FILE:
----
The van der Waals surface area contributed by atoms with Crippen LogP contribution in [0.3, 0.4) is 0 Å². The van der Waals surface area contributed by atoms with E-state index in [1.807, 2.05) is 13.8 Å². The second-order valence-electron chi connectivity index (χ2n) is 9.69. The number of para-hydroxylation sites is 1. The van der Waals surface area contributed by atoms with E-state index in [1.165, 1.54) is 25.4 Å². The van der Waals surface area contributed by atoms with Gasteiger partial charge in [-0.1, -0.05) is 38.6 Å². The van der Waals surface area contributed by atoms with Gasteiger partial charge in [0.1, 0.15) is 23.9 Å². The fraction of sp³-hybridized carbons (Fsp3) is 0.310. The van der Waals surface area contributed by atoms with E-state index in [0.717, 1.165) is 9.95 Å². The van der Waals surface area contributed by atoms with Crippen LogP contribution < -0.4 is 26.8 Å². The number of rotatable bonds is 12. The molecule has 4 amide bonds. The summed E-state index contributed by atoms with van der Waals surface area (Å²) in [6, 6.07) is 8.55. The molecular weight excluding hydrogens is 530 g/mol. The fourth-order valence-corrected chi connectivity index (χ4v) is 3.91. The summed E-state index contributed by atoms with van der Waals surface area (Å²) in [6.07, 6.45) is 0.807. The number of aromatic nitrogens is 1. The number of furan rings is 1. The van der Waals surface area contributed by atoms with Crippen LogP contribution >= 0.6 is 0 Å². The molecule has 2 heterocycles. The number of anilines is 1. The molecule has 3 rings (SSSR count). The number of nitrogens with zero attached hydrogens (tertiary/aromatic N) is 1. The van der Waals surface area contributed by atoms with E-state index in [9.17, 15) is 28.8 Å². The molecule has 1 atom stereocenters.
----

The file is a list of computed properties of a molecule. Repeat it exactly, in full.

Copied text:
The van der Waals surface area contributed by atoms with Crippen LogP contribution in [0.3, 0.4) is 0 Å². The van der Waals surface area contributed by atoms with E-state index in [1.807, 2.05) is 13.8 Å². The second-order valence-electron chi connectivity index (χ2n) is 9.69. The number of para-hydroxylation sites is 1. The van der Waals surface area contributed by atoms with E-state index in [1.165, 1.54) is 25.4 Å². The van der Waals surface area contributed by atoms with Gasteiger partial charge in [-0.1, -0.05) is 38.6 Å². The van der Waals surface area contributed by atoms with Gasteiger partial charge in [0.1, 0.15) is 23.9 Å². The fraction of sp³-hybridized carbons (Fsp3) is 0.310. The van der Waals surface area contributed by atoms with E-state index in [0.717, 1.165) is 9.95 Å². The van der Waals surface area contributed by atoms with Crippen LogP contribution < -0.4 is 26.8 Å². The number of rotatable bonds is 12. The molecule has 4 amide bonds. The summed E-state index contributed by atoms with van der Waals surface area (Å²) in [6, 6.07) is 8.55. The molecular weight excluding hydrogens is 530 g/mol. The fourth-order valence-corrected chi connectivity index (χ4v) is 3.91. The summed E-state index contributed by atoms with van der Waals surface area (Å²) in [6.07, 6.45) is 0.807. The number of aromatic nitrogens is 1. The number of furan rings is 1. The van der Waals surface area contributed by atoms with Crippen LogP contribution >= 0.6 is 0 Å². The molecule has 2 heterocycles. The number of anilines is 1. The molecule has 3 rings (SSSR count). The number of nitrogens with zero attached hydrogens (tertiary/aromatic N) is 1. The van der Waals surface area contributed by atoms with E-state index in [9.17, 15) is 28.8 Å². The molecule has 1 atom stereocenters.